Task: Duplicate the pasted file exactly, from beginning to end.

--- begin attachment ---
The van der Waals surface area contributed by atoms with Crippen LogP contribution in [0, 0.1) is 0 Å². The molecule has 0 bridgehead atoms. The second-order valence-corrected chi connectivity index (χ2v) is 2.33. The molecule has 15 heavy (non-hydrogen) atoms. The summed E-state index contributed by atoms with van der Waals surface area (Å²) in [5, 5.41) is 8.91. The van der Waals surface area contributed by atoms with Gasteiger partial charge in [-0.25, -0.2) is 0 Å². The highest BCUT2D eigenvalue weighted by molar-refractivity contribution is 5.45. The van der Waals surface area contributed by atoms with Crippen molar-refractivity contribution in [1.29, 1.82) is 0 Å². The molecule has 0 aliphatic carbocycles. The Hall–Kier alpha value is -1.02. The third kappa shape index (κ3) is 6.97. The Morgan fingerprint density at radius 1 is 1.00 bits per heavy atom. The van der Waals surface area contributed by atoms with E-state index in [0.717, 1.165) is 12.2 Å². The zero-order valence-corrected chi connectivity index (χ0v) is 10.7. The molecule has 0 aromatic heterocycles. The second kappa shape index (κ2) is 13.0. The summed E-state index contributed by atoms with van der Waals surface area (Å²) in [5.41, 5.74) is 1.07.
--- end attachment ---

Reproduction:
The van der Waals surface area contributed by atoms with Crippen LogP contribution in [0, 0.1) is 0 Å². The molecule has 0 bridgehead atoms. The second-order valence-corrected chi connectivity index (χ2v) is 2.33. The molecule has 15 heavy (non-hydrogen) atoms. The summed E-state index contributed by atoms with van der Waals surface area (Å²) in [5, 5.41) is 8.91. The van der Waals surface area contributed by atoms with Gasteiger partial charge in [-0.25, -0.2) is 0 Å². The highest BCUT2D eigenvalue weighted by molar-refractivity contribution is 5.45. The van der Waals surface area contributed by atoms with Crippen molar-refractivity contribution in [1.29, 1.82) is 0 Å². The molecule has 0 aliphatic carbocycles. The Hall–Kier alpha value is -1.02. The third kappa shape index (κ3) is 6.97. The Morgan fingerprint density at radius 1 is 1.00 bits per heavy atom. The van der Waals surface area contributed by atoms with E-state index in [0.717, 1.165) is 12.2 Å². The zero-order valence-corrected chi connectivity index (χ0v) is 10.7. The molecule has 0 aromatic heterocycles. The second kappa shape index (κ2) is 13.0. The summed E-state index contributed by atoms with van der Waals surface area (Å²) in [5.41, 5.74) is 1.07.